acquired characteristics


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acquired characteristics,

modifications produced in an individual plant or animal as a result of mutilation, disease, use and disuse, or any distinctly environmental influence. Some examples are docking of tails, malformation caused by disease, and muscle atrophy. The belief in the inheritability of acquired characteristics, proposed by the French biologist Jean-Baptiste LamarckLamarck, Jean Baptiste Pierre Antoine de Monet, chevalier de
, 1744–1829, French naturalist. He is noted for his study and classification of invertebrates and for his introduction of evolutionary theories.
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 in 1809, was widely accepted at one time, but is now rejected. Geneticists have affirmed that inheritance is determined solely by the reproductive cells and is unaffected by somatic (body) cells.
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References in periodicals archive ?
Even before Lysenko, in the 1920s, the German biologist Paul Kammerer and a slew of less-familiar Russian biologists promoted the idea of acquired characteristics as a sort of Marxist eugenics.
Many scientists believed that "life really was something that acted through the medium of matter but was independent of it." (6) And he had a thoroughly scientific explanation for that vital force: the inheritance of acquired characteristics. This theory, popularly associated with Jean Baptiste Lamarck, explained evolutionary change as a result of the biological passing on of the experience or change of an individual.
21) and what seems to be a sort of Lamarckian view on the author's part on the inheritance of acquired characteristics (p.
The 21 activities cover taxonomy, nature studies, and acquired characteristics. Readers are also instructed in baking Shrewsbury cares from an authentic 1808 recipe, studying Greek and Latin vocabulary, going on a botanical treasure hunt in the grocery store, tying knots, cooking a Chilean dish of beans and tomatoes, keeping a journal, and making fossils.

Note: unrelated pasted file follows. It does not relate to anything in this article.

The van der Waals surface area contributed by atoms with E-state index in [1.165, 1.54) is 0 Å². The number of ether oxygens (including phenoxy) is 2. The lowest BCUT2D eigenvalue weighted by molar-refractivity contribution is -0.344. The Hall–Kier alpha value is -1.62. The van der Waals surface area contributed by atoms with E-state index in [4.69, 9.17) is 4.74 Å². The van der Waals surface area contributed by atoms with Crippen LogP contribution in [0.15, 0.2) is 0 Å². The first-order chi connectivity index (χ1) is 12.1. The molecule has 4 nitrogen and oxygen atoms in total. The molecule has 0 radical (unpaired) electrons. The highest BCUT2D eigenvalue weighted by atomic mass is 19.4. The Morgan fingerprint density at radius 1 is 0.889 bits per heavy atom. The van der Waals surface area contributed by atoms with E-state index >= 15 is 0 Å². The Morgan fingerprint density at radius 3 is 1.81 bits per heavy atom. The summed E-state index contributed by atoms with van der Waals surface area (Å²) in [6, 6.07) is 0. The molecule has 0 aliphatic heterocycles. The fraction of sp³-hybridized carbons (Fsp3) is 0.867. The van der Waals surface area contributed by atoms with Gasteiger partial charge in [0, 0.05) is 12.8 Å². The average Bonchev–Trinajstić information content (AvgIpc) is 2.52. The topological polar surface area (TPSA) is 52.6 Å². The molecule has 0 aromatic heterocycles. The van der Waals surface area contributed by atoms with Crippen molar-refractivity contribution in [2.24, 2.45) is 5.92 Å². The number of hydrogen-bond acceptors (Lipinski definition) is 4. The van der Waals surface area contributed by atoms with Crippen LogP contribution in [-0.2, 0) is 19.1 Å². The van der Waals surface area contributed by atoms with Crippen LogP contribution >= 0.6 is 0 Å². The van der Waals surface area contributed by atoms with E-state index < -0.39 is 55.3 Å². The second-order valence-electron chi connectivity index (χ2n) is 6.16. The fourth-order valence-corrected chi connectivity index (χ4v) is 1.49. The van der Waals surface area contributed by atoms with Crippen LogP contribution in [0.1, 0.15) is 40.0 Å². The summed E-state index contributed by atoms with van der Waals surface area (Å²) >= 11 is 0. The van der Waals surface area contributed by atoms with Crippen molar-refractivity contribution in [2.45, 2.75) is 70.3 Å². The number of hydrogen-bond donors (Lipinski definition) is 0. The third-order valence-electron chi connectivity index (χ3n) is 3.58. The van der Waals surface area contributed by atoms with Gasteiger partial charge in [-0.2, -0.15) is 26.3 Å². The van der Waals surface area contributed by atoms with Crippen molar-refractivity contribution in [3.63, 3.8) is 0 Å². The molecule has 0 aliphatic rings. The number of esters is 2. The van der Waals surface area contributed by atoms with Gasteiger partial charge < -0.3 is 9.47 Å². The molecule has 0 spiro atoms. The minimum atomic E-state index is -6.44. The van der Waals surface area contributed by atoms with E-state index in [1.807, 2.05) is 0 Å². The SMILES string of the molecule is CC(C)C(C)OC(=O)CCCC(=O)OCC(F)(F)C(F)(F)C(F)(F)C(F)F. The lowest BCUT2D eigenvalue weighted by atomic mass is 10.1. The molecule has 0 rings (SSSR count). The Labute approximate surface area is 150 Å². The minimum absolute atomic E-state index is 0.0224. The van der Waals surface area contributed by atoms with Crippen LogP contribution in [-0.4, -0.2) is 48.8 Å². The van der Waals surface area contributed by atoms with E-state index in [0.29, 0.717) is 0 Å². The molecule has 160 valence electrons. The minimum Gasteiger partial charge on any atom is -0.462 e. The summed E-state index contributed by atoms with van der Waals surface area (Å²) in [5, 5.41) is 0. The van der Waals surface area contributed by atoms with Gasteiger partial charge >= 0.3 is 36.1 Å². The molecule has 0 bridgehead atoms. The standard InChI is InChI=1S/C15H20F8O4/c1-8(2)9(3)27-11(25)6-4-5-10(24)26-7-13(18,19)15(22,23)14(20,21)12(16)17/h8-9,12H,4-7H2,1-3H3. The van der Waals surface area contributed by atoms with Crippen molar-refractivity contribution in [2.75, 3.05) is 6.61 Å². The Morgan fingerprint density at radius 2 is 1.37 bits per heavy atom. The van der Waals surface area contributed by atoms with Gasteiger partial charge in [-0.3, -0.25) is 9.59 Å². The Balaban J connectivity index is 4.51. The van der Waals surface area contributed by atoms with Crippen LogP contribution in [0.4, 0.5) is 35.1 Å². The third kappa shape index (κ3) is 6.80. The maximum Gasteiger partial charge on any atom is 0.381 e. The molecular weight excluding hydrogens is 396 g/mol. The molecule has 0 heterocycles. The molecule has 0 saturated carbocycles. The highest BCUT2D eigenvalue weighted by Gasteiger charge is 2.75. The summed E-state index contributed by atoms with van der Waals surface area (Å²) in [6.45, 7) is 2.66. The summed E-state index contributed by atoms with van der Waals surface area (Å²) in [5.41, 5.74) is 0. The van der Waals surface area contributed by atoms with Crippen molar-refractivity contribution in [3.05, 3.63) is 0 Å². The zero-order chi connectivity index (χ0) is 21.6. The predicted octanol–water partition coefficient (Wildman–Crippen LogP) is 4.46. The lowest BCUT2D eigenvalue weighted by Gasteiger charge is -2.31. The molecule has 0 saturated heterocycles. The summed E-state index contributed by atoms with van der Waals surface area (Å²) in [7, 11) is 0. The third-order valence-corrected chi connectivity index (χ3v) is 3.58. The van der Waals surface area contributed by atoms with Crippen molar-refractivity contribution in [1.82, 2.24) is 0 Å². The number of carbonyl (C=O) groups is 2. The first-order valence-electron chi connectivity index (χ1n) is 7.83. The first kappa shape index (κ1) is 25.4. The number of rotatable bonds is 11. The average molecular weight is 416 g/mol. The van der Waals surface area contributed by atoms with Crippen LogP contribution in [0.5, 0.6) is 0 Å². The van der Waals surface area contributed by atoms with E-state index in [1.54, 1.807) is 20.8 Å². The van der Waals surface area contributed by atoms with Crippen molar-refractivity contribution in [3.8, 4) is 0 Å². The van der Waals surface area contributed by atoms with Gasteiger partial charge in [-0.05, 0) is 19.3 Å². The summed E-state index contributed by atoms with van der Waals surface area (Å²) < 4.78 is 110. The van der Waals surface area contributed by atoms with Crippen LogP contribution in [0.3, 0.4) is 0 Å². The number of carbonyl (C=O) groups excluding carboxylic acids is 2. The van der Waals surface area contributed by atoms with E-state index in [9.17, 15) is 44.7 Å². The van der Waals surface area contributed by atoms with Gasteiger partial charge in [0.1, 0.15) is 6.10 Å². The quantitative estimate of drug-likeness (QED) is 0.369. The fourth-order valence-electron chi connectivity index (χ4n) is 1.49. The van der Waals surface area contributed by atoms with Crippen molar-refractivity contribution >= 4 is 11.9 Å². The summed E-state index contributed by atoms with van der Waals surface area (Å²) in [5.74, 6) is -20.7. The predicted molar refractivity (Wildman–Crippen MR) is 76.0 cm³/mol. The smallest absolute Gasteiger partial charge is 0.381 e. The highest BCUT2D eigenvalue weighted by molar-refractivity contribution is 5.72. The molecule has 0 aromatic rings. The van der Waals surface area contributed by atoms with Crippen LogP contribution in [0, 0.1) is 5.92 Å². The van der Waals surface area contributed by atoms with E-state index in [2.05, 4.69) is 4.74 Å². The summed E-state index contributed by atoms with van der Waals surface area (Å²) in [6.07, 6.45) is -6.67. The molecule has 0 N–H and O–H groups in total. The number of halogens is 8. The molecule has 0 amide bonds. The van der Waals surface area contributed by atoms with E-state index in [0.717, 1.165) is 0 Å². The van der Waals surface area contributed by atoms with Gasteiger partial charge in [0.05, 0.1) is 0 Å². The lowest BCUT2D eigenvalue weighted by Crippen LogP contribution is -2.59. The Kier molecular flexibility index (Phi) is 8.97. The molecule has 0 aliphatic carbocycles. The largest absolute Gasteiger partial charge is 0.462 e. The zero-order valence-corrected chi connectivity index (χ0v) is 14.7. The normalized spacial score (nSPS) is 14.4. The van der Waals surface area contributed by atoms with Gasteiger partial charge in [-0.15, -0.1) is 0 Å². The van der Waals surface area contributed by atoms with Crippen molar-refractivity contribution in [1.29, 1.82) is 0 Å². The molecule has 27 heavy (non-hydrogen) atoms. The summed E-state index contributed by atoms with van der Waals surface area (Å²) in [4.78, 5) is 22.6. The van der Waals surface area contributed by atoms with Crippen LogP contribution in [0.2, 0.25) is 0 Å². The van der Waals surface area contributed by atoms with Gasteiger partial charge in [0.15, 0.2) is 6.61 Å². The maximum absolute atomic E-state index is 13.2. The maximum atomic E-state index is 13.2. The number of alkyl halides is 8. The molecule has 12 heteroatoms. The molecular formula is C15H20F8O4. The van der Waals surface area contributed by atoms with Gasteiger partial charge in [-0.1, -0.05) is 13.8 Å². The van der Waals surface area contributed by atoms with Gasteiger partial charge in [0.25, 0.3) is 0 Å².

Acquiring Genomes argues against the orthodox history of science today: Margulis contends that Lamarck, who claimed that organisms inherit acquired characteristics, was right.
It is this that permits the inheritance of acquired characteristics of a certain sort--of learning, through communication from one human being to another.
The language of 'blood' in Beer-Hofmann's Der Tod Georgs is related to the conflict between August Weismann's theory of the unchangeable germplasm and the neo-Lamarckian view that acquired characteristics could be inherited (which implied that racial 'degeneration' could be reversed, Jews assimilated to Gentile society, and human character modified by social reforms).
The discovery bears a spooky parallel to the discredited ideas of 19th-century biologist Jean-Baptiste Lamarck, who argued that species inherit acquired characteristics. For example, Agrawal says, "if I'm a bodybuilder, my babies will have big muscles." Lamarck didn't know about genes, but people interpret his idea as implying genetic change.
Like most biologists of his time, he rejected Lamarck's theory of the inheritance of acquired characteristics, but he had nothing to put in its place.
This sort of thing is referred to as the inheritance of acquired characteristics. Experiments would show that acquired characteristics were not inherited.
One of the intriguing aspects of this book is its demonstration that many elements of what are usually seen (following Ernest Jones) as Freud's embarrassingly Lamarckian tendency to believe in the inheritance of acquired characteristics, were actually present in Darwin's work and entered Freud's thought through his admiration and knowledge of that scholar--with whom, as a fellow-subverter of comforting illusions, he identified.
Little credence is paid to acquired characteristics through environmental influence, as espoused by 19th century biologist Jean Baptiste de Lamarck.